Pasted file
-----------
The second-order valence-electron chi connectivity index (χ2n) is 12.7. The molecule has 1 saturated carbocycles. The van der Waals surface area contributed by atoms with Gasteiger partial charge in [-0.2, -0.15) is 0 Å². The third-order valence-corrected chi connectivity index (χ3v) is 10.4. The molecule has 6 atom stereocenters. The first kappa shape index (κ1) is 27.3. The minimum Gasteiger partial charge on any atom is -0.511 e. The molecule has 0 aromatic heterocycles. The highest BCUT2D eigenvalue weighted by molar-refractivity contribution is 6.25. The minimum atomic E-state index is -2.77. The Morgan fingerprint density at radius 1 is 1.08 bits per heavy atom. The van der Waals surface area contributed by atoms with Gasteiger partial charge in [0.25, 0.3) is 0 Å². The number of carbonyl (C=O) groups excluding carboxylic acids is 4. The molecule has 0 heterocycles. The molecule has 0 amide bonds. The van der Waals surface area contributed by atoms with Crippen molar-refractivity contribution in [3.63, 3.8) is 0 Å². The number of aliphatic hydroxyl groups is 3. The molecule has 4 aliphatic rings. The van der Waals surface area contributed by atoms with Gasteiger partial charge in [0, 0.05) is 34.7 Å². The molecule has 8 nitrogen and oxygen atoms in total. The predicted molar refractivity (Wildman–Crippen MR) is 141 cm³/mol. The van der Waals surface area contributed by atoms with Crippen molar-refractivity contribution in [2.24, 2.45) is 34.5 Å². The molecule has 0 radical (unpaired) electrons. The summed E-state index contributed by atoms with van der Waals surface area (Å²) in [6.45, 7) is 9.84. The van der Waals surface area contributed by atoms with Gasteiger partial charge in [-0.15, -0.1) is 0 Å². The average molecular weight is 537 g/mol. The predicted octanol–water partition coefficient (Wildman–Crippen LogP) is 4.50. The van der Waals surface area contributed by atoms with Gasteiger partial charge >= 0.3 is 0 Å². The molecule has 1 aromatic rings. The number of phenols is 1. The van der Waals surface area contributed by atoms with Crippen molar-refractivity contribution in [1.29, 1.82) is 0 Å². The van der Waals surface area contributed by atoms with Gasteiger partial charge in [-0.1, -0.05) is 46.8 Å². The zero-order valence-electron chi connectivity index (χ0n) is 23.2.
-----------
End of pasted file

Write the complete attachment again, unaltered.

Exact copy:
The second-order valence-electron chi connectivity index (χ2n) is 12.7. The molecule has 1 saturated carbocycles. The van der Waals surface area contributed by atoms with Gasteiger partial charge in [-0.2, -0.15) is 0 Å². The third-order valence-corrected chi connectivity index (χ3v) is 10.4. The molecule has 6 atom stereocenters. The first kappa shape index (κ1) is 27.3. The minimum Gasteiger partial charge on any atom is -0.511 e. The molecule has 0 aromatic heterocycles. The highest BCUT2D eigenvalue weighted by molar-refractivity contribution is 6.25. The minimum atomic E-state index is -2.77. The Morgan fingerprint density at radius 1 is 1.08 bits per heavy atom. The van der Waals surface area contributed by atoms with Gasteiger partial charge in [0.25, 0.3) is 0 Å². The number of carbonyl (C=O) groups excluding carboxylic acids is 4. The molecule has 0 heterocycles. The molecule has 0 amide bonds. The van der Waals surface area contributed by atoms with Crippen molar-refractivity contribution in [3.63, 3.8) is 0 Å². The number of aliphatic hydroxyl groups is 3. The molecule has 4 aliphatic rings. The van der Waals surface area contributed by atoms with Gasteiger partial charge in [0, 0.05) is 34.7 Å². The molecule has 8 nitrogen and oxygen atoms in total. The predicted molar refractivity (Wildman–Crippen MR) is 141 cm³/mol. The van der Waals surface area contributed by atoms with Crippen molar-refractivity contribution in [2.24, 2.45) is 34.5 Å². The molecule has 0 radical (unpaired) electrons. The summed E-state index contributed by atoms with van der Waals surface area (Å²) in [6.45, 7) is 9.84. The van der Waals surface area contributed by atoms with Gasteiger partial charge in [-0.15, -0.1) is 0 Å². The average molecular weight is 537 g/mol. The predicted octanol–water partition coefficient (Wildman–Crippen LogP) is 4.50. The van der Waals surface area contributed by atoms with Gasteiger partial charge >= 0.3 is 0 Å². The molecule has 1 aromatic rings. The number of phenols is 1. The van der Waals surface area contributed by atoms with Crippen molar-refractivity contribution in [1.29, 1.82) is 0 Å². The van der Waals surface area contributed by atoms with Gasteiger partial charge in [-0.1, -0.05) is 46.8 Å². The zero-order valence-electron chi connectivity index (χ0n) is 23.2.